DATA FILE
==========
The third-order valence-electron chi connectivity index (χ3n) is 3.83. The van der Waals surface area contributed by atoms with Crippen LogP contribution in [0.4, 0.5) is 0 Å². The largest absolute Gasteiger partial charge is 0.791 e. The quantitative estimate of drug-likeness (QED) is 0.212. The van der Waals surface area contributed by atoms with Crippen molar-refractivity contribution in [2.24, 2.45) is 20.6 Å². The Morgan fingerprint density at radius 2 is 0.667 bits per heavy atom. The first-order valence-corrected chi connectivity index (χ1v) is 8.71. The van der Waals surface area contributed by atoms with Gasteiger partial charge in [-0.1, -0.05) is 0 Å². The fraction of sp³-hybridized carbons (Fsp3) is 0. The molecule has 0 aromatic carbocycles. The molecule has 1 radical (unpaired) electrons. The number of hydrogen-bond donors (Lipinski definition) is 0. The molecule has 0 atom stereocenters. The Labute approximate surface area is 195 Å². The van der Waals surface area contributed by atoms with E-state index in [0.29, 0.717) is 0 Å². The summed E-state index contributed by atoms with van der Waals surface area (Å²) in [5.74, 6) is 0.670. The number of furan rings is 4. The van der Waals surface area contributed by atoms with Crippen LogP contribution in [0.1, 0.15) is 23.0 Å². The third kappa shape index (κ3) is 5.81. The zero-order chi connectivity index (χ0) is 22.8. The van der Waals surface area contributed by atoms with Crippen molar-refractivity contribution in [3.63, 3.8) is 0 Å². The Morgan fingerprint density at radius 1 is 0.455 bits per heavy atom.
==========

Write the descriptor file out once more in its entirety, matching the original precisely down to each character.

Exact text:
The third-order valence-electron chi connectivity index (χ3n) is 3.83. The van der Waals surface area contributed by atoms with Crippen LogP contribution in [0.4, 0.5) is 0 Å². The largest absolute Gasteiger partial charge is 0.791 e. The quantitative estimate of drug-likeness (QED) is 0.212. The van der Waals surface area contributed by atoms with Crippen molar-refractivity contribution in [2.24, 2.45) is 20.6 Å². The Morgan fingerprint density at radius 2 is 0.667 bits per heavy atom. The first-order valence-corrected chi connectivity index (χ1v) is 8.71. The van der Waals surface area contributed by atoms with Gasteiger partial charge in [-0.1, -0.05) is 0 Å². The fraction of sp³-hybridized carbons (Fsp3) is 0. The molecule has 0 aromatic carbocycles. The molecule has 1 radical (unpaired) electrons. The number of hydrogen-bond donors (Lipinski definition) is 0. The molecule has 0 atom stereocenters. The Labute approximate surface area is 195 Å². The van der Waals surface area contributed by atoms with E-state index in [0.29, 0.717) is 0 Å². The summed E-state index contributed by atoms with van der Waals surface area (Å²) in [5.74, 6) is 0.670. The number of furan rings is 4. The van der Waals surface area contributed by atoms with Crippen LogP contribution in [0.1, 0.15) is 23.0 Å². The third kappa shape index (κ3) is 5.81. The zero-order chi connectivity index (χ0) is 22.8. The van der Waals surface area contributed by atoms with Crippen molar-refractivity contribution in [3.63, 3.8) is 0 Å². The Morgan fingerprint density at radius 1 is 0.455 bits per heavy atom.